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inspire STUDENTS to think OUTSIDE the box

By Vision Reporter

Added 10th March 2009 03:00 AM

Most of the 2008 Primary Leaving Examinations “stars” who appeared in the press said they wanted to be doctors and engineers, although at least two said they wanted to be a priest and nun respectively.

By Amos Kasibante

Most of the 2008 Primary Leaving Examinations “stars” who appeared in the press said they wanted to be doctors and engineers, although at least two said they wanted to be a priest and nun respectively.

The latter must have been impressed by people in those vocations, to pursue a similar path.

The idea of pupils stating at primary school level what profession they want to be is recent. Few pupils in my time (1970) had clear ideas of the profession they wanted to pursue.

Some had aspirations of becoming air hostesses for girls, or pilots for boys. As far as I know, none of them ever became any of these things, although I know someone who said she wanted to become a doctor and did so a decade later.

Having aspirations is normal and healthy for children. But as parents and teachers encourage children to have aspirations for careers, they should also help them to widen their dreams.

It might be a good idea when they are in secondary school, for instance, to encourage them to visit some of the places where the professionals in question work and see them in action.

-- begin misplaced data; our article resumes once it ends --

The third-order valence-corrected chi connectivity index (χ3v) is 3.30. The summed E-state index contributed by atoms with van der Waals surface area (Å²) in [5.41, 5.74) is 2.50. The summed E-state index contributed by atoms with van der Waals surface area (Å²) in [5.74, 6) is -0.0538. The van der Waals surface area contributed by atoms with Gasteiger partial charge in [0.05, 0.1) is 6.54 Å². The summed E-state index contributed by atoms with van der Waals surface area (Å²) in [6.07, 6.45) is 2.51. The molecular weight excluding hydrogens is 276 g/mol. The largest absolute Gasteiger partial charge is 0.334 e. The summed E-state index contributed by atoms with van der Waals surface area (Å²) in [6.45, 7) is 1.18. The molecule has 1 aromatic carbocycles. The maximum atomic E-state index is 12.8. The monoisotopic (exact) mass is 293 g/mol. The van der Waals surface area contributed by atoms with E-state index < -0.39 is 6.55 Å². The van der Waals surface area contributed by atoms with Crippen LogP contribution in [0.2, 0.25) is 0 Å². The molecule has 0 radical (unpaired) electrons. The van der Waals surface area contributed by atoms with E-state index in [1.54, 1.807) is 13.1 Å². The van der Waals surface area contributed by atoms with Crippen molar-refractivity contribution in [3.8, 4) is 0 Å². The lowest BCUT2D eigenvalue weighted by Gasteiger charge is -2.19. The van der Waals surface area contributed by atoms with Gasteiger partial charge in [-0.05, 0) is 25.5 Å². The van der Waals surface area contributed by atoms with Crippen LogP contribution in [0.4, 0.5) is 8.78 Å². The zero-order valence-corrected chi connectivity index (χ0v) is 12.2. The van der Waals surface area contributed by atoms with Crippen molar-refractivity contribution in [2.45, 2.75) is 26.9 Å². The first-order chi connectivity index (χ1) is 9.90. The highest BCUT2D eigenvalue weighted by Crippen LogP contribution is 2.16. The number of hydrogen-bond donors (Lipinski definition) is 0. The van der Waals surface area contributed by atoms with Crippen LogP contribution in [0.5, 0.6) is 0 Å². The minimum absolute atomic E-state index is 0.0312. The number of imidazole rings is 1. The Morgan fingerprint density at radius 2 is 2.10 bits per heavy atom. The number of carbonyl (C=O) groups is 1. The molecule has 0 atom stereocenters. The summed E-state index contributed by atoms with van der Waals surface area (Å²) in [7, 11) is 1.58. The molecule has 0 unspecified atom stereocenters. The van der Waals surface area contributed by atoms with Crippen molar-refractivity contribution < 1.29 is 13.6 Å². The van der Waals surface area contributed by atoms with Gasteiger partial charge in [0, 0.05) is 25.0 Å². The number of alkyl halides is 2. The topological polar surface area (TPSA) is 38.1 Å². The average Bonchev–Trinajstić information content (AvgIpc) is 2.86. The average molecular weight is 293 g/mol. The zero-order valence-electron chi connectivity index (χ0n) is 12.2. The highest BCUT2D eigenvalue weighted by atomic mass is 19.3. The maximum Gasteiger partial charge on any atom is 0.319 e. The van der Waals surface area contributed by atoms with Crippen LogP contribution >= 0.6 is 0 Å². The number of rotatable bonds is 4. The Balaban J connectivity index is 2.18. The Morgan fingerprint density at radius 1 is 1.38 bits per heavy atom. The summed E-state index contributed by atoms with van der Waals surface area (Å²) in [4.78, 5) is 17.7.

Alternatively, professionals could be invited to the school to speak to the pupils.

A pupil may want to become several things. When you read about children’s aspirations, you notice how narrow their knowledge about professions is.
For instance, ‘doctor’, ‘engineer’ and ‘lawyer’ are popular professions. However, Uganda is also in acute need of dentists, opticians, radiographers and pharmacists.

We also need forensic scientists especially in the fight against crime. Children are not going to like science unless the subject is made interesting. They must be able to see science at work.

Too much emphasis on professions can get in the way and purpose of education. There is a lot of talk about producing job-makers instead of job-seekers. Job-makers in any society are always few; the majority are job-seekers.

Sometimes we spend time being employed in an organisation before we strike off on our own. Isn’t this the case for instance with teachers that start their own schools?

Entrepreneurship and creativity are a combination of personality, skill and creativity.

The writer is
a chaplain at
the University of Leicseter, Uk

For queries, comments or feedback on education and career, please email
education@newvision.co.ug

inspire STUDENTS to think OUTSIDE the box

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